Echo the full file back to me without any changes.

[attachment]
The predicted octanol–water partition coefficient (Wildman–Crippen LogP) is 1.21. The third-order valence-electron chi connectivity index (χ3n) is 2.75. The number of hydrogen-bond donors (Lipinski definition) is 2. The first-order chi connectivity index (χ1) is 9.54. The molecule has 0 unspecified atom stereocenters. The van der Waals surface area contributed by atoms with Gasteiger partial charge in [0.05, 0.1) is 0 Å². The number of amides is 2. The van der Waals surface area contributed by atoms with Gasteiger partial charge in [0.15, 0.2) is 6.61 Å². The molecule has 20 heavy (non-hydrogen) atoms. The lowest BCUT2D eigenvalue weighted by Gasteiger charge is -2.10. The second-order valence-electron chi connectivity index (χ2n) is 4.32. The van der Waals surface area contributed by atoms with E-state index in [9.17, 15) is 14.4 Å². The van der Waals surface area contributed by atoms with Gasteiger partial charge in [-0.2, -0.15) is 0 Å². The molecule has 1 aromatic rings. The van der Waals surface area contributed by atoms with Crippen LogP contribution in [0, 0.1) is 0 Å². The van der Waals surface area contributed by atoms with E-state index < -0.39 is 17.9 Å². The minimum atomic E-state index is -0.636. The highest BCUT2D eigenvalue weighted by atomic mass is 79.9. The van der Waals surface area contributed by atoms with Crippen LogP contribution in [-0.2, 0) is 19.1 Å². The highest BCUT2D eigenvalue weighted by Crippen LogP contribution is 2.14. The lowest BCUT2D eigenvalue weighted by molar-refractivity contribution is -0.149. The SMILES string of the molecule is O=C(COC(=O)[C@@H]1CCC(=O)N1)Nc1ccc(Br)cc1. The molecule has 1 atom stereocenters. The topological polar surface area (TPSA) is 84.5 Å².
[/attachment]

The predicted octanol–water partition coefficient (Wildman–Crippen LogP) is 1.21. The third-order valence-electron chi connectivity index (χ3n) is 2.75. The number of hydrogen-bond donors (Lipinski definition) is 2. The first-order chi connectivity index (χ1) is 9.54. The molecule has 0 unspecified atom stereocenters. The van der Waals surface area contributed by atoms with Gasteiger partial charge in [0.05, 0.1) is 0 Å². The number of amides is 2. The van der Waals surface area contributed by atoms with Gasteiger partial charge in [0.15, 0.2) is 6.61 Å². The molecule has 20 heavy (non-hydrogen) atoms. The lowest BCUT2D eigenvalue weighted by Gasteiger charge is -2.10. The second-order valence-electron chi connectivity index (χ2n) is 4.32. The van der Waals surface area contributed by atoms with E-state index in [9.17, 15) is 14.4 Å². The van der Waals surface area contributed by atoms with Gasteiger partial charge in [-0.2, -0.15) is 0 Å². The molecule has 1 aromatic rings. The van der Waals surface area contributed by atoms with Crippen LogP contribution in [0, 0.1) is 0 Å². The van der Waals surface area contributed by atoms with E-state index < -0.39 is 17.9 Å². The minimum atomic E-state index is -0.636. The highest BCUT2D eigenvalue weighted by atomic mass is 79.9. The van der Waals surface area contributed by atoms with Crippen LogP contribution in [-0.2, 0) is 19.1 Å². The highest BCUT2D eigenvalue weighted by Crippen LogP contribution is 2.14. The lowest BCUT2D eigenvalue weighted by molar-refractivity contribution is -0.149. The SMILES string of the molecule is O=C(COC(=O)[C@@H]1CCC(=O)N1)Nc1ccc(Br)cc1. The molecule has 1 atom stereocenters. The topological polar surface area (TPSA) is 84.5 Å².